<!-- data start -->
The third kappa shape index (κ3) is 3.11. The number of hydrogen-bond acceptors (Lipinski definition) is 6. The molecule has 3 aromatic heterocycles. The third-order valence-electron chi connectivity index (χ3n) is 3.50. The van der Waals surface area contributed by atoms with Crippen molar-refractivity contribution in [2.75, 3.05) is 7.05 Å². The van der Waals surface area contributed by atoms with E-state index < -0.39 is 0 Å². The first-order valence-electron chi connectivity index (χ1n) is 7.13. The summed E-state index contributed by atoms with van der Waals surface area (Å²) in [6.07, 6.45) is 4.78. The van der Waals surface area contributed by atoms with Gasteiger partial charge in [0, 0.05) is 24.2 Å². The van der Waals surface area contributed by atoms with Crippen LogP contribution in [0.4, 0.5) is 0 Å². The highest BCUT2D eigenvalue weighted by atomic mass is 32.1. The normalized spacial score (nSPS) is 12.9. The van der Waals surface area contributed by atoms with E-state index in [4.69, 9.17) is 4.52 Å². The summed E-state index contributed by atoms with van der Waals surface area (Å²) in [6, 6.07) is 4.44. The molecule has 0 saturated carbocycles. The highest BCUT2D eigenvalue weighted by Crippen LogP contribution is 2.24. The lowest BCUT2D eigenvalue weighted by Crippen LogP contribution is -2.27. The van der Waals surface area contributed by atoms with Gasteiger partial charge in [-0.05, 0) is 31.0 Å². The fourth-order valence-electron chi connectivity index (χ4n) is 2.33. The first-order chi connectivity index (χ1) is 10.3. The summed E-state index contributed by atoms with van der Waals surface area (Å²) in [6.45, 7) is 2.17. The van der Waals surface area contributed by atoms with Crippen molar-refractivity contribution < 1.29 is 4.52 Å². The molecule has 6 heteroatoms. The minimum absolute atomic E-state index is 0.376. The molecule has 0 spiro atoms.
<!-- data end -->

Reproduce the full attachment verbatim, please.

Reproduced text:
The third kappa shape index (κ3) is 3.11. The number of hydrogen-bond acceptors (Lipinski definition) is 6. The molecule has 3 aromatic heterocycles. The third-order valence-electron chi connectivity index (χ3n) is 3.50. The van der Waals surface area contributed by atoms with Crippen molar-refractivity contribution in [2.75, 3.05) is 7.05 Å². The van der Waals surface area contributed by atoms with E-state index < -0.39 is 0 Å². The first-order valence-electron chi connectivity index (χ1n) is 7.13. The summed E-state index contributed by atoms with van der Waals surface area (Å²) in [6.07, 6.45) is 4.78. The van der Waals surface area contributed by atoms with Gasteiger partial charge in [0, 0.05) is 24.2 Å². The van der Waals surface area contributed by atoms with Crippen LogP contribution in [0.4, 0.5) is 0 Å². The highest BCUT2D eigenvalue weighted by atomic mass is 32.1. The normalized spacial score (nSPS) is 12.9. The van der Waals surface area contributed by atoms with E-state index in [4.69, 9.17) is 4.52 Å². The summed E-state index contributed by atoms with van der Waals surface area (Å²) in [6, 6.07) is 4.44. The molecule has 0 saturated carbocycles. The highest BCUT2D eigenvalue weighted by Crippen LogP contribution is 2.24. The lowest BCUT2D eigenvalue weighted by Crippen LogP contribution is -2.27. The van der Waals surface area contributed by atoms with Gasteiger partial charge in [-0.05, 0) is 31.0 Å². The fourth-order valence-electron chi connectivity index (χ4n) is 2.33. The first-order chi connectivity index (χ1) is 10.3. The summed E-state index contributed by atoms with van der Waals surface area (Å²) in [6.45, 7) is 2.17. The van der Waals surface area contributed by atoms with Crippen molar-refractivity contribution < 1.29 is 4.52 Å². The molecule has 6 heteroatoms. The minimum absolute atomic E-state index is 0.376. The molecule has 0 spiro atoms.